February 8, 2013
The Gift of Clarity
by Denise Hearst
“At its best, thought is but speculation, a pastime such as the machine enjoys when it sparks. God has thought everything out in advance. We have nothing to solve: it has all been solved for us. We have but to melt, to dissolve, to swim in the solution. We are soluble fish and the world is an aquarium.”
— Henry Miller
The quote above was brought to mind by trainer Leslie Hammel-Turk’s assertion that everything we want the horse to do, he already knows how to do. We just have to learn how to ask.
A couple of weeks ago, Leslie (author of the Arabian Horse World article and video series, “The Espejo Project” http://www.arabianhorseworld.com/videos/espejo_project/) called and said she’d like to come to my place and show me some things she’d been working on. She asked if I could round up a few horses with issues and riders who might need some help problem solving. Oh boy, could I!
So last weekend a few of us gathered at my place with two purebred Arabians, a three-quarter Arab, an Irish Hunter, two Appys, six women, one man, two teens, and a dog.
This little group watched in awe as Leslie brought her theories to life through her deft touch of the mecate rein and a soft leg. From a family of scientists, it’s clear that Leslie spends sleepless nights analyzing the psychology of the equine mind and puzzling over the physics of movement. What’s that got to do with our trail rides? Some of us may have wondered early in the day.
Leslie Hammel-Turk works with KH Pennington (AM Ben Dream x FV Aulana) and EVG Abigail (Llewellyn Fawr x Gae Guinevere). “What struck me most about watching Leslie was how quickly the horses settled into her rhythm, at ease and responsive,” says Melanie Davis. “In just a few minutes with Abby she brought back her ‘birdie,’ something that flies away often when she is out of her comfort zone. And working with the horses in a strange environment, complete with large earth-moving equipment rolling by not 20 feet away and a chilly breeze, provided Leslie with plenty of opportunities to demonstrate the horses’ willingness to get along.”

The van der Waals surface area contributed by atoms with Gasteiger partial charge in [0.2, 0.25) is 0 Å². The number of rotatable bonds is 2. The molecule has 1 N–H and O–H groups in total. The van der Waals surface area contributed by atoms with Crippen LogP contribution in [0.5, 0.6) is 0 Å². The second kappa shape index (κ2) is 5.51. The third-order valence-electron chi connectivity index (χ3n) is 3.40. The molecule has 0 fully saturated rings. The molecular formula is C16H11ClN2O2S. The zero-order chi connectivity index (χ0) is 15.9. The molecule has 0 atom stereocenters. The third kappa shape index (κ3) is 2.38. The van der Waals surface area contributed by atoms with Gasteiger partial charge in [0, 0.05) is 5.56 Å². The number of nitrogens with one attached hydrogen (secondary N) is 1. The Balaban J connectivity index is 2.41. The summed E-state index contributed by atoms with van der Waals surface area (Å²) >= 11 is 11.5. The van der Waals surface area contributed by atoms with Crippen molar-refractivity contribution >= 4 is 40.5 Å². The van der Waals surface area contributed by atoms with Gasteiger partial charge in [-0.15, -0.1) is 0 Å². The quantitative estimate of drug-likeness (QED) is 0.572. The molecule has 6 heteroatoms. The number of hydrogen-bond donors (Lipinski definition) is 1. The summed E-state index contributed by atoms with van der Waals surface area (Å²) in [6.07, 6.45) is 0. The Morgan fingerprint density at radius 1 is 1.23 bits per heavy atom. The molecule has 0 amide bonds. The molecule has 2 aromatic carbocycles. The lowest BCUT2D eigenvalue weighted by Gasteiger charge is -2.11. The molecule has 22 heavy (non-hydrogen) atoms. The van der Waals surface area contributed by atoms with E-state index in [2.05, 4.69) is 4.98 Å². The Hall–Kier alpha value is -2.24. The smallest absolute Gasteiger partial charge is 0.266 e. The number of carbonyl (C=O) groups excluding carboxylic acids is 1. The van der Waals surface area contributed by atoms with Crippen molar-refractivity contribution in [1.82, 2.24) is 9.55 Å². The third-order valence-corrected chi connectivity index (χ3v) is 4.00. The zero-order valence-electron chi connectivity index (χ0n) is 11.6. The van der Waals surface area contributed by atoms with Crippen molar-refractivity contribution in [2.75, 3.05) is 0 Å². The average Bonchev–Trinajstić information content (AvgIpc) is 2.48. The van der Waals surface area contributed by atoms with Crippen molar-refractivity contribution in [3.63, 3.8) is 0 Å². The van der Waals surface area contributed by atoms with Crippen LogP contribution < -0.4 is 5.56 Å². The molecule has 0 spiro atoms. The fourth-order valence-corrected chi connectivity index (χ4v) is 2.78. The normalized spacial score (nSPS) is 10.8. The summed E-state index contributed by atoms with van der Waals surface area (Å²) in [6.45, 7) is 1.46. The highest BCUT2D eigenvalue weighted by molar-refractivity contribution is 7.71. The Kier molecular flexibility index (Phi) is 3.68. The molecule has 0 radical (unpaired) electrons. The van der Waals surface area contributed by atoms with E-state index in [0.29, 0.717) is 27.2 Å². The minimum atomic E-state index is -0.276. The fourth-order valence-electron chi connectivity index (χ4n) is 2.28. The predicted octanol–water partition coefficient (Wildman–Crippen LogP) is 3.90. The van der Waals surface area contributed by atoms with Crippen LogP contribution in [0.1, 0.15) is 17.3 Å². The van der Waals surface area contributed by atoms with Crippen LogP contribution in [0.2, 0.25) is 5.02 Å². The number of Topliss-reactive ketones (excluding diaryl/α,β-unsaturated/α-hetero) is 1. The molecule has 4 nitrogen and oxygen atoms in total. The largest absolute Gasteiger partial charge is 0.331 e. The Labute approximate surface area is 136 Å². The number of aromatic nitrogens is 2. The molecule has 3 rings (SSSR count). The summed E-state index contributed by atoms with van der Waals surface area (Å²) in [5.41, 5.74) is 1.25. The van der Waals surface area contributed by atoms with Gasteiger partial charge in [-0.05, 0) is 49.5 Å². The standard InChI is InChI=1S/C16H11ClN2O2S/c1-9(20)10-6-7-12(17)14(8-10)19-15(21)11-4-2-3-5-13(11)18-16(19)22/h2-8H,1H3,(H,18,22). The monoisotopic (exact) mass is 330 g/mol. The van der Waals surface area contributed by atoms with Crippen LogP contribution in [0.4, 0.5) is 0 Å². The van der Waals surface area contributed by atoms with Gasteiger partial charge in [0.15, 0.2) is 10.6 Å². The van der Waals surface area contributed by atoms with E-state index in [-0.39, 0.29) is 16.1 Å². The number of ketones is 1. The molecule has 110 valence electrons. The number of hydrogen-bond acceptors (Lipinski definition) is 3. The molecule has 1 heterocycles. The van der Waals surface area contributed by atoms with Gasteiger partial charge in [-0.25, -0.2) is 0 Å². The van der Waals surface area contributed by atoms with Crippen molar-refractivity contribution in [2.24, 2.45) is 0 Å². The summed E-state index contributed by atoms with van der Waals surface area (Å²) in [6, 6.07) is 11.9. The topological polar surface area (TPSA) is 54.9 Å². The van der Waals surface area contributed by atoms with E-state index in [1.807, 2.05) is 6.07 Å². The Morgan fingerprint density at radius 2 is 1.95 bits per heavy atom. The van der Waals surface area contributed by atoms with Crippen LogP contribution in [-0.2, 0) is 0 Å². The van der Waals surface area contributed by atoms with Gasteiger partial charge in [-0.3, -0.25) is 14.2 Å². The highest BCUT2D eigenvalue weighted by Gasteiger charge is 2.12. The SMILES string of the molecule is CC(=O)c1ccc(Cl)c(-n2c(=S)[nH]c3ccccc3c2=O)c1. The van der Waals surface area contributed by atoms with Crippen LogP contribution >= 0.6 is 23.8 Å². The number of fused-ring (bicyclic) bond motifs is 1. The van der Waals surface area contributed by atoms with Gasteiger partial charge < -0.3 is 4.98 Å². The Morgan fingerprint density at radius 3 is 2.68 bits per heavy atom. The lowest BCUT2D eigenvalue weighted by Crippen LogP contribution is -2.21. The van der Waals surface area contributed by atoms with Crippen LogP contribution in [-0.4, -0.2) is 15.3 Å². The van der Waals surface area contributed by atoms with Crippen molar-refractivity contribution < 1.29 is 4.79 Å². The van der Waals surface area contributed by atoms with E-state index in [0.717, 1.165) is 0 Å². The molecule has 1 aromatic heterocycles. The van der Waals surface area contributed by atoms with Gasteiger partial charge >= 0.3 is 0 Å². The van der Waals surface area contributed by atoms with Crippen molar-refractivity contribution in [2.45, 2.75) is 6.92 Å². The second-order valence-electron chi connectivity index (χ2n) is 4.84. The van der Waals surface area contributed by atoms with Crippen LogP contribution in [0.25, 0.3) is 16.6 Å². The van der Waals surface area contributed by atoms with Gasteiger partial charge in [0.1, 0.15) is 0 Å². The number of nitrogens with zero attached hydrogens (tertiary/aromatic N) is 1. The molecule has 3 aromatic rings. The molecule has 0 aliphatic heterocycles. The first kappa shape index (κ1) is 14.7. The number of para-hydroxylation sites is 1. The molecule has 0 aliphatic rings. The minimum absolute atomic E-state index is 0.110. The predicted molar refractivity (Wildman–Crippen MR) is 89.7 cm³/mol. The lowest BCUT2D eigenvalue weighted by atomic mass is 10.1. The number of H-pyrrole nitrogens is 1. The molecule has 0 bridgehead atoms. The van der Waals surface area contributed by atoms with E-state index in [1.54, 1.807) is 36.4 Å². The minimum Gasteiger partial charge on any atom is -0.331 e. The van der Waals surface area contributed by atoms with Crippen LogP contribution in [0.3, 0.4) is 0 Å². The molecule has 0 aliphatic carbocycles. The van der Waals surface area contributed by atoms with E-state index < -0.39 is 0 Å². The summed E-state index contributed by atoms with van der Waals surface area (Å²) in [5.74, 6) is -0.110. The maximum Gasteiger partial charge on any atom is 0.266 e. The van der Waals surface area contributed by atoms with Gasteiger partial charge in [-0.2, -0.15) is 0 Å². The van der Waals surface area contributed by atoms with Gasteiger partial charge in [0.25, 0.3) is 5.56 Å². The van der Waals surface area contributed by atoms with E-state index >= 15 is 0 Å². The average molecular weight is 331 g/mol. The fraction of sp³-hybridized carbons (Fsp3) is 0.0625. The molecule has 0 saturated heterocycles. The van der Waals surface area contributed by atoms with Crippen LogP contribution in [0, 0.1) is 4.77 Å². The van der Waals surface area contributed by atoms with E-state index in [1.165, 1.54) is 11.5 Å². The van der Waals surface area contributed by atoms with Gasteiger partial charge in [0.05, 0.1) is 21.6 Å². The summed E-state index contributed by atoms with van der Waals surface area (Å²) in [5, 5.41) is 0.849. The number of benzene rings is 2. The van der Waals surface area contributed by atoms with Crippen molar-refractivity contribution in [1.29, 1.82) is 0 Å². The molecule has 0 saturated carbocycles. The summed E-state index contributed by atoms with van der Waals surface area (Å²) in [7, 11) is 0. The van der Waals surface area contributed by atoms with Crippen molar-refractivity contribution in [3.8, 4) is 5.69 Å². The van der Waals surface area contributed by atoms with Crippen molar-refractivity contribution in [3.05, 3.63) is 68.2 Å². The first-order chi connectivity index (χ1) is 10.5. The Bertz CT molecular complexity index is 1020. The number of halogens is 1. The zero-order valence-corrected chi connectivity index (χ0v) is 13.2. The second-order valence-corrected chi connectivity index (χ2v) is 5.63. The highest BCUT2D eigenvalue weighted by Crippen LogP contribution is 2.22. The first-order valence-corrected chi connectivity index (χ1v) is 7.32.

As she talked and rode, the influence of her studies with Ray Hunt shone through in comments like, “see how little it takes, but get a change” and “set it up for them to run into their own pressure.” She threw in some Buck Brannaman, explaining his tool for thinking about how and where to set up the pressure, as though there is an imaginary rectangle around the horse — a box with front, back, sides, four corners, and a top and bottom. When the horse runs into the walls of the rectangle, he runs into his own pressure because that is where the rider applies the pressure.
And the horse’s “birdie,” a metaphor for the horse’s attention, and how the horse is at peace when the birdie is in its nest a few inches in front of the horse’s face. When something grabs the horse’s attention, the birdie flies off to investigate — and the greater the distance between the horse and its birdie, the more intense the anxiety behavior.